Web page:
Explore Dartmoor National Park
Discover the best parts of Dartmoor National Park with this guide
With miles of moorland, Dartmoor National Park is perfect to explore on a bike. Discover a selection of the best routes and find one that suits you.
The Dartmoor National Park, hundreds of miles of moorland stretching across south Devon, is arguably one of the most stunning areas in the British Isles. Characterised by its Ten Tors, murky mists and mysterious standing stones, Dartmoor remains popular with all lovers of the outdoors.
Rugged and with elevations fluctuating between 79ft and well over 2,000ft, Dartmoor has for many years attracted mountain bikers looking for a challenge or seeking a ride with endless, beautiful views. They are well catered for too, as there are dozens of routes to suit cyclists of all abilities. Here is a selection of the best:
At 25 miles and with a peak elevation of 1,583ft at mile 15 (and there’s not much let-up to follow), this route has justifiably been called ‘killer’ by Mountain Bike Rider, who advises you’re well-rested before attempting it.
From North Bovey, the trail heads south and off-road towards Hunter’s Tor. A wonderful panorama can be seen from the top. After a couple of steep descents and another climb, the route reaches the moors, winding around Haytor Down and Hound Tor. The site suggests looping around Headland Warren in an anti-clockwise direction for a descent – rather than a climb - to Headland Farm. It continues through Langdon and finally arrives back in North Bovey.OPEN IN OS MAPS
This route was suggested by @DevonLitter on Twitter, it starts and ends in Princetown, which is the highest village on Dartmoor – so you can be sure of some upwards slogs towards the end.
Park at the Plume of Feathers Inn (where you can stay overnight or just grab a well-earned meal afterwards). The route follows the old disused railway towards Yelverton, circling King’s Tor, passing Leeden Tor and running along the bottom of Burrator Reservoir. It then continues, gradually climbing, up towards Dartmeet and the West Dart River (though @DevonLitter recommends missing this part if it’s been raining at all).
The route is suitable for all of the family, covering 22.4 miles and – with stops – shouldn’t take much longer than two and a half hours.
For a shorter route around Princetown, check out the route on OS Maps.OPEN IN OS MAPS
Encircling Dartmoor is the eponymous Way, a 95-mile loop which can be done in small chunks or form an epic week-long cycling holiday. Though it can be cycled in either direction, the official Dartmoor Way website recommends travelling anti-clockwise, for both safety and ‘scenic’ reasons.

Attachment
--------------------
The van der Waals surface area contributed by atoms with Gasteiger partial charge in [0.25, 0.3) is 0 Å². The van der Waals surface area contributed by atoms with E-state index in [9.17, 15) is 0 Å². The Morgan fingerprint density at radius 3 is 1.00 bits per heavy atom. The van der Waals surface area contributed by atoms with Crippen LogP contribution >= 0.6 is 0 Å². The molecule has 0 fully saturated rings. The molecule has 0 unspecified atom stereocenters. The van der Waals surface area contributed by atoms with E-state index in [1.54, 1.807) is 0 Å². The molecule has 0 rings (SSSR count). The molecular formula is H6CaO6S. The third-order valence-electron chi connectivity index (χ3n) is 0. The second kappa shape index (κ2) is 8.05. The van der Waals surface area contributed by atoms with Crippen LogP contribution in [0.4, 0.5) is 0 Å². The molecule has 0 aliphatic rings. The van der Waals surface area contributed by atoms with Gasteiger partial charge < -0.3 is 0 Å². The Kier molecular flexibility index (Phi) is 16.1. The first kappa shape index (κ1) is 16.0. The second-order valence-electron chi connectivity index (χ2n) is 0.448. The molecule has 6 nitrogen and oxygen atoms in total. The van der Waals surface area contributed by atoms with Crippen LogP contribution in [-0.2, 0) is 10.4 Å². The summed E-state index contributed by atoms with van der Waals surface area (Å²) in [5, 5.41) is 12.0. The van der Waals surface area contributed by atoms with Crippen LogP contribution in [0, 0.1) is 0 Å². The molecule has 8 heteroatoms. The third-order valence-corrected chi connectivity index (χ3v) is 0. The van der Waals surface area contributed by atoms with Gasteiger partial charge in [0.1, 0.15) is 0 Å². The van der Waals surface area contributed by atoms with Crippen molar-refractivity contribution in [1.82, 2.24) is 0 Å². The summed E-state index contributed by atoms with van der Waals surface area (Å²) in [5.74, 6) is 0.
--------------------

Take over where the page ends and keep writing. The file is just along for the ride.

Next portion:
It can be joined at any point (it’s clearly waymarked), but is broken into four almost equal sections: Okehampton to Tavistock (21 miles), Tavistock to Ivybridge (22 miles), Ivybridge to Bovey Tracey (24 miles) and Bovey Tracey back to Okehampton (26 miles). Expect open moorland, tiny country lanes, gorges and rivers, steep gradients, fabulous tea shops, rough off-road sections, crags, legends, moss-covered banks and views to make your heart stop.
If there isn’t time to cycle the entire way or you want to head into the park, the 27-mile High Moorland Link could provide some more options. It starts at Tavistock, passing through Sharpitor, Two Bridges and Scorriton before ending at Buckfastleigh. This could be used as an alternative route, a ‘short-cut’ or to enable a figure-of-eight loop.
Skirting part of the National Park’s perimeter is a new cycle route which is ideal for families and those looking for a gentle ride with a view: The Granite Way. A largely-off road and traffic-free path, the signposted Granite Way follows the dismantled cycle track between Okehampton and Lydford. Measuring about 11 miles in each direction, it’s linear and described by VisitDartmoor as ‘easy to moderate’. It traverses both the West Country Way and the Devon Coast to Coast path.
Parking at Okehampton Station, the route incorporates the breathtaking Meldon Viaduct (don’t look down) and the Lake Viaduct at Bearslake. To avoid crossing the A386 to Fernworthy Down, it deviates up to Bridestowe, before the path turns back down towards Lydford. It’s a much-loved route, with plenty of places to stop for refreshments, though it can get busy at weekends.
For those looking for a longer trail, why not attempt more of the Devon Coast to Coast? Part of the National Cycle Network, it spans 102 miles between Illfracombe and Plymouth. Otherwise, cycle back to Okehampton or catch the bus from Lydford.OPEN IN OS MAPS
Of course, there are many, many more routes to explore than just those that we’ve mentioned. Just bear in mind that you can cycle on bike and bridle paths, and designated trails, but not on footpaths. VisitDartmoor has loads more information on cycling, visiting and staying on Dartmoor. Alternatively, grab a map and make up your own route.
Do you have any others to add? Share your top routes below.